PEP: Support for "wide" Unicode characters

Paul Prescod paulp at ActiveState.com
Sun Jul 1 21:46:39 CEST 2001


Marcin 'Qrczak' Kowalczyk wrote:
> 
> Thu, 28 Jun 2001 15:33:00 -0700, Paul Prescod <paulp at ActiveState.com> pisze:
> 
> >     In order to avoid imposing this cost on every
> >     user, Python 2.2 will allow 4-byte Unicode characters as a
> >     build-time option. Users can choose whether they care about
> >     wide characters or prefer to preserve memory.
> 
> I don't like it. Scripts will work under some builds of Python and
> not work in others.

Just as they do today. i.e. if you use import win32api or if you use a
64-bit integer.

> > Rejected Suggestions
> 
> >     The other class of solution is to use some efficient storage
> >     internally but present an abstraction of wide characters
> >     to the programmer. Any of these would require a much more complex
> >     implementation than the accepted solution.
> 
> But will work, as opposed to working only sometimes.
> 
> If memory consumption is really a problem, I would definitely hide
> varying character sizes as an implementation detail.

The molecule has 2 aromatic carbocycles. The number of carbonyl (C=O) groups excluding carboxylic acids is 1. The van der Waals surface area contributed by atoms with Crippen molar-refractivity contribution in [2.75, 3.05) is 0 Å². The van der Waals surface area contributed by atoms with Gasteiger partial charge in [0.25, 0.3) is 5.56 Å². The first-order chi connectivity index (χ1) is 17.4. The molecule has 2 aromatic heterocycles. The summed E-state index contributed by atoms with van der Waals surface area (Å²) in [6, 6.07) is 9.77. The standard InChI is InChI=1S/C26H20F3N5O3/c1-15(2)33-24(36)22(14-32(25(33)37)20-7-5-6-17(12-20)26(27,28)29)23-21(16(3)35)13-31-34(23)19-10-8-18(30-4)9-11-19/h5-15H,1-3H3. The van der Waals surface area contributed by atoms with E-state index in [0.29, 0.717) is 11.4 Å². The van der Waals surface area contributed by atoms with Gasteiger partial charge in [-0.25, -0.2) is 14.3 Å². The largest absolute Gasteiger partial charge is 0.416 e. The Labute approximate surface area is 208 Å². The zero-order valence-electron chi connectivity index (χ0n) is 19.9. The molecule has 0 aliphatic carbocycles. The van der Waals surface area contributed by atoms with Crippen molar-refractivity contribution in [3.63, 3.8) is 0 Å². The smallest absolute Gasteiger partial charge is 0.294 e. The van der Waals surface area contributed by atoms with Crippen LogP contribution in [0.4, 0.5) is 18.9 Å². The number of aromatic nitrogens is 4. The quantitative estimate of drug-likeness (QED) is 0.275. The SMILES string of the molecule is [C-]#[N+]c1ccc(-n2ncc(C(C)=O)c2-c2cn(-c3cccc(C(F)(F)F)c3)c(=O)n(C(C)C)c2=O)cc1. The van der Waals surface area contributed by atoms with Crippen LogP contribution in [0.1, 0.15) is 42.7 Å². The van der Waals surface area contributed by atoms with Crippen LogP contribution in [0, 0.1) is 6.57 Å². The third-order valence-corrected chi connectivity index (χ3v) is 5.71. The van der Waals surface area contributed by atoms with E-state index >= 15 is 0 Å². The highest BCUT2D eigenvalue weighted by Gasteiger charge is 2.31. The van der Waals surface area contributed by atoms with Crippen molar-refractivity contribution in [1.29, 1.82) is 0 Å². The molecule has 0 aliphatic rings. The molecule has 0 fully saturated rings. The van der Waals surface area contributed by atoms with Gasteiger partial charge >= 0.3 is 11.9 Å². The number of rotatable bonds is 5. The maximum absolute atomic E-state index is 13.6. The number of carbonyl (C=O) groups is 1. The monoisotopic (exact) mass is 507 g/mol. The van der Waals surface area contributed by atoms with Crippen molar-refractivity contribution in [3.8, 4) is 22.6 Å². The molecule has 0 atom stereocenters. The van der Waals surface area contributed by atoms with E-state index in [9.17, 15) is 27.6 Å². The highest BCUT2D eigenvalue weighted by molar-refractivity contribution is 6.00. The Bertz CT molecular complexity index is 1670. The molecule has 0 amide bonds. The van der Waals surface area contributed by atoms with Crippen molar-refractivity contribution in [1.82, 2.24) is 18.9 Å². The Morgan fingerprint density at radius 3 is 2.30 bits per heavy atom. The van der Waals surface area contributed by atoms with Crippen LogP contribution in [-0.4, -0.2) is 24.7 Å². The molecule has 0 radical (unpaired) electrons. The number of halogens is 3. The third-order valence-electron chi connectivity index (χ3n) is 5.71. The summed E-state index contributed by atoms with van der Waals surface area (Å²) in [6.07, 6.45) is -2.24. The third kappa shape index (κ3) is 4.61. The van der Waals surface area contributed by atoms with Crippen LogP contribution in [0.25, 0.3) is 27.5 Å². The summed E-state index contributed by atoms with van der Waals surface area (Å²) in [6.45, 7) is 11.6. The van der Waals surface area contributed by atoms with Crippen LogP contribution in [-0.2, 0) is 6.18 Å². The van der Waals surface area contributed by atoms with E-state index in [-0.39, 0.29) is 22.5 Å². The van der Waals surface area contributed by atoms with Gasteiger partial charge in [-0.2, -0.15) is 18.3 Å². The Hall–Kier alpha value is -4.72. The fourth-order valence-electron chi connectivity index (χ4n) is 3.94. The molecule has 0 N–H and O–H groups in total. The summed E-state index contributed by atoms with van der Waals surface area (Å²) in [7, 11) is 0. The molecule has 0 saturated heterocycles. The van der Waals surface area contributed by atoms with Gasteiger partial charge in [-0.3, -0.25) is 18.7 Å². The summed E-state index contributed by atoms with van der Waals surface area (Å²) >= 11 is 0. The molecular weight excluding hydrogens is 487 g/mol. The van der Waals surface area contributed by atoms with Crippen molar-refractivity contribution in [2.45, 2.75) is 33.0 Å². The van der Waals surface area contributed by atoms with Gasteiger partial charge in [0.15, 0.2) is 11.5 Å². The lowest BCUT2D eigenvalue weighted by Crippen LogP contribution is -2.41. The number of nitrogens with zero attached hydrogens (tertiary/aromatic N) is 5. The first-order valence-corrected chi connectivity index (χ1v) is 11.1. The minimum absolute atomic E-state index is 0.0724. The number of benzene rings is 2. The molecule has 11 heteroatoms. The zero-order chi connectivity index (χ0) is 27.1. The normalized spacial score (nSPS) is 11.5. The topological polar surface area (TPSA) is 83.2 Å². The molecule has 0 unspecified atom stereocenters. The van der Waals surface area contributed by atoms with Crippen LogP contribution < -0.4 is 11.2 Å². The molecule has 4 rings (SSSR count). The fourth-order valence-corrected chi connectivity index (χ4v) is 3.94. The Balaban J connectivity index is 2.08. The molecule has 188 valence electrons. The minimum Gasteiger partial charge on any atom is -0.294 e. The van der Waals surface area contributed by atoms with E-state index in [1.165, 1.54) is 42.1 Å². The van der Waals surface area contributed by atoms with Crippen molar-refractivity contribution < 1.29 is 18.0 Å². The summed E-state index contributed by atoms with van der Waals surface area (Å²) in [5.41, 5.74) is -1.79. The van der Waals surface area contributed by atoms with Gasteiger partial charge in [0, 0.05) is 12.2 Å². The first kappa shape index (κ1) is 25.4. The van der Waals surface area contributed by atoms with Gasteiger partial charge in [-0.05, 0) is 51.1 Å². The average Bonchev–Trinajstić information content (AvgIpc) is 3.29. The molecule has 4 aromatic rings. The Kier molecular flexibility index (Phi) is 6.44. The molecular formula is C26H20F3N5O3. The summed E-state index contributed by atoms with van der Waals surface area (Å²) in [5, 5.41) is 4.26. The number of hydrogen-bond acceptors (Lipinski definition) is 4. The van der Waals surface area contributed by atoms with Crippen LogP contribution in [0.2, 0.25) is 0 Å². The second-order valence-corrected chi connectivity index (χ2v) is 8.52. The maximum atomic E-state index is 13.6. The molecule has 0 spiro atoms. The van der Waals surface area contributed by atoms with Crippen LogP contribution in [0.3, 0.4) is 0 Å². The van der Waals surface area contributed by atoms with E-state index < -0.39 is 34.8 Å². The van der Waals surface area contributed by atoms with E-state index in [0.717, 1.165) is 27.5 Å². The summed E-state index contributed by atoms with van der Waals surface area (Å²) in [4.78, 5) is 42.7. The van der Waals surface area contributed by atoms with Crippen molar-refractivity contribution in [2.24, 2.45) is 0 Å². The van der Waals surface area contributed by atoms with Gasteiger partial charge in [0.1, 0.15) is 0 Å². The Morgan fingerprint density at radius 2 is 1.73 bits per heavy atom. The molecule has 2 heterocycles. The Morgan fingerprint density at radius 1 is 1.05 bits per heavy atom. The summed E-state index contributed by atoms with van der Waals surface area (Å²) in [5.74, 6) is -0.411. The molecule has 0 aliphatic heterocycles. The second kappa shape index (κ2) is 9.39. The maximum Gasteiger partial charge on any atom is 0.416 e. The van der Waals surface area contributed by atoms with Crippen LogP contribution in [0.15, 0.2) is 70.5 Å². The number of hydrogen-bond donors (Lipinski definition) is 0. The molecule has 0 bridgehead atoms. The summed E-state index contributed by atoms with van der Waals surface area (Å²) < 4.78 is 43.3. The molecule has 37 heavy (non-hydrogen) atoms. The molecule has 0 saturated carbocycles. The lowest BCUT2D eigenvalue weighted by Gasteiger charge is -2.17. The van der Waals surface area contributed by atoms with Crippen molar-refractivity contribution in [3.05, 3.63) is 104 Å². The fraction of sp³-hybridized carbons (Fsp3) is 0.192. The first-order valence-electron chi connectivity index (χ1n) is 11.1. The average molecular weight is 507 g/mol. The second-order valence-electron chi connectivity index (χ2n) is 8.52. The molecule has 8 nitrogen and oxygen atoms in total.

Here are two relevant paragraphs from the version of the PEP I will
check in today:


        Another class of solution is to use some efficient storage
        internally but present an abstraction of wide characters to
        the programmer. Any of these would require a much more complex
        implementation than the accepted solution. For instance consider
        the impact on the regular expression engine. In theory, we could
        move to this implementation in the future without breaking
Python
        code. A future Python could "emulate" wide Python semantics on
        narrow Python. Guido is not willing to undertake the
        implementation right now.

....

    This PEP represents the least-effort solution. Over the next
    several years, 32-bit Unicode characters will become more common
    and that may either convince us that we need a more sophisticated 
    solution or (on the other hand) convince us that simply 
    mandating wide Unicode characters is an appropriate solution.
    Right now the two options on the table are do nothing or do
    this.

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